- Facial abnormalities
- Structural or functional damage to the CNS
CNS damage can cause problems including:
- Poor physical coordination
- Attention and memory deficits
- Speech and language delays
- Intellectual deficits and learning disabilities
- Reasoning and judgment
- Behaviour and anger management
- Difficulties with problem solving
As a person with FASD goes through life, secondary disabilities can arise, such as:
- Mental health issues (ADHD, depression, anxiety, and conduct disorders)
- Trouble at school (suspension, expulsion, or dropping out)
- Trouble with the law or authorities (arising from aggressive behaviour or because they’re easily manipulated to do things that they don’t know are illegal)
- Victimization by others
- Alcohol or drug abuse problems
- Inappropriate sexual behaviour (especially if they’ve experienced sexual abuse)
- Problems with employment, independent living, and parenting
Attention deficit hyperactivity disorder (ADHD)
Attention deficit hyperactivity disorder (ADHD) is considered both a developmental and a neurological disability. For information on ADHD, see Important Context for Counselling People With Physical and Neurological Conditions.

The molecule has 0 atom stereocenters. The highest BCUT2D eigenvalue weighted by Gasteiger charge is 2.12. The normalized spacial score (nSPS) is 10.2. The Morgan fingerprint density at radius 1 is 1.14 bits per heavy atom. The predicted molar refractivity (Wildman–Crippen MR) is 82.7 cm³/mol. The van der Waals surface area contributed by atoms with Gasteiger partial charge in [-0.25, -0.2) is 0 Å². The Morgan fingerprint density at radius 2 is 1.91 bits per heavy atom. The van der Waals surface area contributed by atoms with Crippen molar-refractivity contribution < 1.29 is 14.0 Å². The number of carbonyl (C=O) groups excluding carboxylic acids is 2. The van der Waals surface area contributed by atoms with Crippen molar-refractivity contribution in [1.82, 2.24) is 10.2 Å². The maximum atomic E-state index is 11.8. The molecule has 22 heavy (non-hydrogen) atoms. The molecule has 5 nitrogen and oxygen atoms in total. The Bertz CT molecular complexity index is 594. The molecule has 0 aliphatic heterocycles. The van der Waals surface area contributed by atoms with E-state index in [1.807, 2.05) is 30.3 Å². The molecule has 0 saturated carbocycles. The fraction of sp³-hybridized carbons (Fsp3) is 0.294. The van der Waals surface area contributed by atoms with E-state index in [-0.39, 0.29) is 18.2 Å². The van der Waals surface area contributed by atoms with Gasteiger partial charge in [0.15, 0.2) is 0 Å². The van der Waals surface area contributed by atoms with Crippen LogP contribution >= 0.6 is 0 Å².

Inclusion of persons with developmental disorders
Inclusion means helping everyone take part in everything. No one is left out. Community inclusion means offering community-based supports to make choices possible. It means actively including people with developmental disorders in the community, where they can contribute and be respected for their contribution.
Since school systems expanded their special education services in the 1970s, young people with developmental disorders have expected and planned to work after graduation. Inclusion means they can do so in an integrated setting.
Inclusion moves persons with developmental disorders away from sheltered living and working environments and into the community. This includes education, employment, and community living arrangements. This movement is supported by government policies, funding, and resources.
Inclusion has been a part of Canadian society for many years. But older people with developmental disorders or those coming from outside of Canada may not have had life experiences that foster a belief in themselves. They may not picture a future that includes education, work, and recreation in the community. They may not expect or prepare to work and have a career. Likewise, employers and coworkers may still not be prepared for inclusion. They may need more knowledge and experience.
People with developmental disorders now receive more support to overcome barriers to employment. Government policy takes more active measures to encourage them to work while receiving support such as health benefits.